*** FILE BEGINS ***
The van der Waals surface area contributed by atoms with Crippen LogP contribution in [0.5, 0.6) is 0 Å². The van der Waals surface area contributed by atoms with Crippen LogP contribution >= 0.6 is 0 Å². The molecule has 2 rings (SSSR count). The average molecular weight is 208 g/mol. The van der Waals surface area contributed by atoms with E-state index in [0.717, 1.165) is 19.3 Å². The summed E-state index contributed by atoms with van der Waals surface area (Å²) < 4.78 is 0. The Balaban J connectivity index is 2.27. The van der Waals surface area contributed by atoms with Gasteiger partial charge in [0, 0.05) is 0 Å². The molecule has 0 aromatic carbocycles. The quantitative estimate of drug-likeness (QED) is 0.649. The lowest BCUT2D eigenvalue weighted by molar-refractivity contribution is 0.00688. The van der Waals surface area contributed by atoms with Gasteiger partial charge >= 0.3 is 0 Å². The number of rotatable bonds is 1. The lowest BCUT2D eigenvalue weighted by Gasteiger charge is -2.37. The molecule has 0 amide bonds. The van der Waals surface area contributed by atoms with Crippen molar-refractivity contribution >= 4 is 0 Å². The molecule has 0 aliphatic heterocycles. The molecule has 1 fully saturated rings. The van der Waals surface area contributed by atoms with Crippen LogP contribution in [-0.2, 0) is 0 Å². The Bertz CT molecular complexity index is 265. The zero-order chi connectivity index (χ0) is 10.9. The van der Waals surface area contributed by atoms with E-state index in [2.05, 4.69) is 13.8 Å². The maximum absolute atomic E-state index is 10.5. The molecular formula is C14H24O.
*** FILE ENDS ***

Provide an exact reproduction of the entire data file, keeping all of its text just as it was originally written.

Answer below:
The van der Waals surface area contributed by atoms with Crippen LogP contribution in [0.5, 0.6) is 0 Å². The van der Waals surface area contributed by atoms with Crippen LogP contribution >= 0.6 is 0 Å². The molecule has 2 rings (SSSR count). The average molecular weight is 208 g/mol. The van der Waals surface area contributed by atoms with E-state index in [0.717, 1.165) is 19.3 Å². The summed E-state index contributed by atoms with van der Waals surface area (Å²) < 4.78 is 0. The Balaban J connectivity index is 2.27. The van der Waals surface area contributed by atoms with Gasteiger partial charge in [0, 0.05) is 0 Å². The molecule has 0 aromatic carbocycles. The quantitative estimate of drug-likeness (QED) is 0.649. The lowest BCUT2D eigenvalue weighted by molar-refractivity contribution is 0.00688. The van der Waals surface area contributed by atoms with Gasteiger partial charge >= 0.3 is 0 Å². The number of rotatable bonds is 1. The lowest BCUT2D eigenvalue weighted by Gasteiger charge is -2.37. The molecule has 0 amide bonds. The van der Waals surface area contributed by atoms with Crippen molar-refractivity contribution >= 4 is 0 Å². The molecule has 0 aliphatic heterocycles. The molecule has 1 fully saturated rings. The van der Waals surface area contributed by atoms with Crippen LogP contribution in [-0.2, 0) is 0 Å². The Bertz CT molecular complexity index is 265. The zero-order chi connectivity index (χ0) is 10.9. The van der Waals surface area contributed by atoms with E-state index in [2.05, 4.69) is 13.8 Å². The maximum absolute atomic E-state index is 10.5. The molecular formula is C14H24O.